Good Morning, Good Life: An Interview With Amy Landino

The Stoics believed in the power of ritual, particularly at the beginning and the end of the day. For them, routines and rituals were not productivity hacks, but ways of living. In a world where so much was out of our control, committing to a practice we did control was a way of establishing and reminding ourselves of our own power. It was about preparation. It was about creating peace.

Amy Landino is a bestselling author and award-winning host of AmyTV. With over 20 million views through her successful YouTube series, Amy is the World’s #1 Productive Lifestyle Coach. Amy reads The Daily Stoic each morning and her new book Good Morning, Good Life is a title whose essence the Stoics would have likely agreed with, so we reached out to learn more about her interest in Stoicism, the habits that make her happier and more productive, how to win win the morning so you can win the day, and much much more. Please enjoy our interview with Amy Landino!

***

Have you read any of the Stoics and who is your favorite? And if not, what books and authors have shaped you the most?

My first real introduction to the stoics was through the book The Daily Stoic. Reading this book has been instrumental in helping me understand what they were teaching us. Throughout my experience of studying this philosophy so far, I have to say my favorite stoic must be Epictetus because his natural words speak to me so easily. I’m inspired by his ideas and feel they affect me very simply, yet in a profound way.

You’ve been vlogging, writing, and speaking about all things productivity and happiness for years. What are some of the habits or activities that consistently make you happier, healthier, more productive, or more creative?

I am a bit of a lark and my time in the morning is sacred. It’s not that I’m super excited to wake up and jump out of bed. I just enjoy having a start to the day that is focused on what I am more passionate about and what I most value so I can present my best self to the rest of the world when they wake up… later. Starting with silence is the greatest gift. I think another habit that has helped me be happier and more productive is easily being able to say ‘no’ to things that I genuinely feel are not a fit. I’m quite clear on my mission and although it’s a great problem to have lots of ideas thrown my way, I’m pretty good at knowing in my gut what’s not going to work for me.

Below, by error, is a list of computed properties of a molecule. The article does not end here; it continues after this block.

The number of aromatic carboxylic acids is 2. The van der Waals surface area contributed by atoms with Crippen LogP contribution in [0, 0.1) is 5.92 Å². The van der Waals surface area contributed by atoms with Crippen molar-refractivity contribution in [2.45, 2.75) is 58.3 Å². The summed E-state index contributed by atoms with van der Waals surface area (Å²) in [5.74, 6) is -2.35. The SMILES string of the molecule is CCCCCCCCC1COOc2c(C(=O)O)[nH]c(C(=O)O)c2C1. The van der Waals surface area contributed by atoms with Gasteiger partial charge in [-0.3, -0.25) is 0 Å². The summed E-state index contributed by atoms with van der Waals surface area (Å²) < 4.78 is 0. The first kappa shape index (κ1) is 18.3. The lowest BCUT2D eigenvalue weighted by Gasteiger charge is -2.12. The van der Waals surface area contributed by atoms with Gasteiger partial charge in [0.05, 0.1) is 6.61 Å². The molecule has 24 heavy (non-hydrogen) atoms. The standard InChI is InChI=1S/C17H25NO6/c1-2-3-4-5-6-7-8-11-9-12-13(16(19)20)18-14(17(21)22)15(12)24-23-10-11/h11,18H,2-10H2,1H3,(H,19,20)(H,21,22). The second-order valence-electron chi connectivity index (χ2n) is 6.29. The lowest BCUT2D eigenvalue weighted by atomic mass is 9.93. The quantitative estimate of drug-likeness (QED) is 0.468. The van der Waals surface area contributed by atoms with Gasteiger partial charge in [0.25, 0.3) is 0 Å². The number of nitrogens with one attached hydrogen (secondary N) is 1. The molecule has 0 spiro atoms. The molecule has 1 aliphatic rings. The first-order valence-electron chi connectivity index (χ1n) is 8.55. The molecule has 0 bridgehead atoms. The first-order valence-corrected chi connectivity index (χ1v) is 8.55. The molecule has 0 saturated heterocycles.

The Stoics of course were big on habits and discipline. Your new book Good Morning, Good Life zooms in on optimizing the morning. Walk us through the key activities that one should be doing first thing in the morning?

I believe starting the day on your terms is critical, but mornings have gotten a bad reputation since people assume they need to be “morning people” to truly enjoy them. I’m not a morning person, but I enjoy the time tremendously. I also think that social media has encouraged us all to think we need to do very specific things in the morning to be a success in life and I don’t believe that either. It’s about leaning into what’s right for you so that you’ll actually prioritize yourself at the start of the day. No matter what you choose to do in the morning, I believe if you fulfill 3 guidelines—no matter if it all takes 15 minutes or more than an hour—you’ll have a great morning routine:

  1. Movement — Do something to move your body. You can be ambitious and hit the gym right away. I prefer just a few simple stretches and massaging the muscles on my face. When you move your body a little, you wake up.
  2. Mindfulness — It’s too easy to pick up the phone or turn the TV on when you don’t have anything else to do. Instead of resorting to those things, start with a practice that helps you generate your own original thoughts or ideas. Meditation works for some people. I prefer stream-of-consciousness writing in a journal for 3 pages to get all the random annoyances and bad dreams off my brain so I can move forward more positively through the day.
  3. Mastery — This one is my favorite because if not for my mastery time, I wouldn’t have been able to figure out how to start my own business while I still had a full-time job 10 years ago. Focus on something that you’ve been meaning to get around to or that you’re passionate about. Have you been wanting to learn a foreign language? Start the day going through flashcards or using a training app. When you make time to master something, you aren’t allowing yourself to stay stuck on the hamster wheel of the every day.